In November, because of its beginnings of All Saints and All Souls, I presume, we remember those who have passed before us into the next stage. For us it is our Community of Life program, where each sister receives six, eight or ten cards for people who have asked for our prayers. These prayers are for the living and the dead, for relatives who are sick, or children suffering the experiences of youth, or just for people who are important to them--who they care about. I enjoy this praying together very much--I read through the cards every day and do add my prayers to theirs.
November days are special, too, for feasts, both liturgical and from the civic world--as the crazed commercialism of our holiday season begins with a vengeance.
This weekend we escaped a busy time of guests and retreatants to take a walk through our woods and down to the lake. Color is quickly disappearing from the natural world around us. We found some leftover spots, but mostly we were in a brown, tan, grey world. It has its own beauty, I suppose, in its sparseness and scarcity. Sort of like a photo printed in that sepia tone. Not quite black and white yet not full color either. In between, just like November.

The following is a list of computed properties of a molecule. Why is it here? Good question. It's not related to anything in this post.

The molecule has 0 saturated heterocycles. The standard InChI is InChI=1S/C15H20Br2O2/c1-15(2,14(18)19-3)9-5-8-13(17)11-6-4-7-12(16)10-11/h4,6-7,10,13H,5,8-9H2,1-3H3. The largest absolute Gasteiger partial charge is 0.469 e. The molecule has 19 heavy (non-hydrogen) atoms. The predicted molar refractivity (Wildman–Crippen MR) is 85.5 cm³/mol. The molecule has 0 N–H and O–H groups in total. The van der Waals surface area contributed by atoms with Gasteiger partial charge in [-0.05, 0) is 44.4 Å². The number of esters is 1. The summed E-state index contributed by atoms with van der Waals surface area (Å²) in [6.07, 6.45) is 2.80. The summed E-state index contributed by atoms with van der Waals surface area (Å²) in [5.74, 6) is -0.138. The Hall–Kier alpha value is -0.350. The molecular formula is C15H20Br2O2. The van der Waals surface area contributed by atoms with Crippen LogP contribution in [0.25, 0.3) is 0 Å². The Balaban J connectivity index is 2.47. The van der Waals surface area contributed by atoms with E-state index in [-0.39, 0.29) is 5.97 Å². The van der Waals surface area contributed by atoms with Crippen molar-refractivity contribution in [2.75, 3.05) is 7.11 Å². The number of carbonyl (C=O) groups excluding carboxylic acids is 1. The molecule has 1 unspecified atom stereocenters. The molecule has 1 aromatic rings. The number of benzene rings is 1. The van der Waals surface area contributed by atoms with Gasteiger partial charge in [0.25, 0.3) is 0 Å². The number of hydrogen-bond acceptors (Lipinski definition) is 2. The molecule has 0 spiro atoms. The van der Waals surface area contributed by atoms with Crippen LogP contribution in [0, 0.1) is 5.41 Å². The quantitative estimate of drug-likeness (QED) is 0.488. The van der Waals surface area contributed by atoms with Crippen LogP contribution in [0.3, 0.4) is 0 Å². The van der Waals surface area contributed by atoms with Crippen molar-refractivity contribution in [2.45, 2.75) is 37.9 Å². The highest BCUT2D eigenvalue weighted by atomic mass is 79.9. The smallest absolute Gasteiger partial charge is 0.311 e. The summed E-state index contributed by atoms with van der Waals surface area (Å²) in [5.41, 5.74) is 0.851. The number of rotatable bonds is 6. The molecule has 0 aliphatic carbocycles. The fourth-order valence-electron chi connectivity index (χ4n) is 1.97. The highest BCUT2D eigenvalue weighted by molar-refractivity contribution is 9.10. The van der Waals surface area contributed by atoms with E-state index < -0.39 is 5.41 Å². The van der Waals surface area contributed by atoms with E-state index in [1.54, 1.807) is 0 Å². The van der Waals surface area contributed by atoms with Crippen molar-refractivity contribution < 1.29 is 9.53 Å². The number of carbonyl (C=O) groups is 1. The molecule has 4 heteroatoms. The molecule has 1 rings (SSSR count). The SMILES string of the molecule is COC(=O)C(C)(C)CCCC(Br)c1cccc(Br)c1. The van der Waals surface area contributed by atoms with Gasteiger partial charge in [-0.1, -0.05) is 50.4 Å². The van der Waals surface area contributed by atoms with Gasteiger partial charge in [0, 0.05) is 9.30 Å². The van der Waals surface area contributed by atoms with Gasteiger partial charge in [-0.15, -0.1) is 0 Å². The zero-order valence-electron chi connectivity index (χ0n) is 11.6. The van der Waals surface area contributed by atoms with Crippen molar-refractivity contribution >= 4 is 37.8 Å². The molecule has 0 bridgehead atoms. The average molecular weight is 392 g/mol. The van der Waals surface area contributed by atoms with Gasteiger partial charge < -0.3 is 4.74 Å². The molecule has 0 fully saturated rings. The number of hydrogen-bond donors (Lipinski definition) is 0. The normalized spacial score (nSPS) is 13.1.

Mary Oliver's take on November:
"Visiting the Graveyard"
When I think of death
it is a bright enough city,
and every year more faces there
but not a single one
though I long for it,
and when they talk together,
which they do
it's in an unknowable language--
I can catch the tone
but understand not a single word--
and when I open my eyes
there's a mysterious field, the beautiful trees.
There are the stones.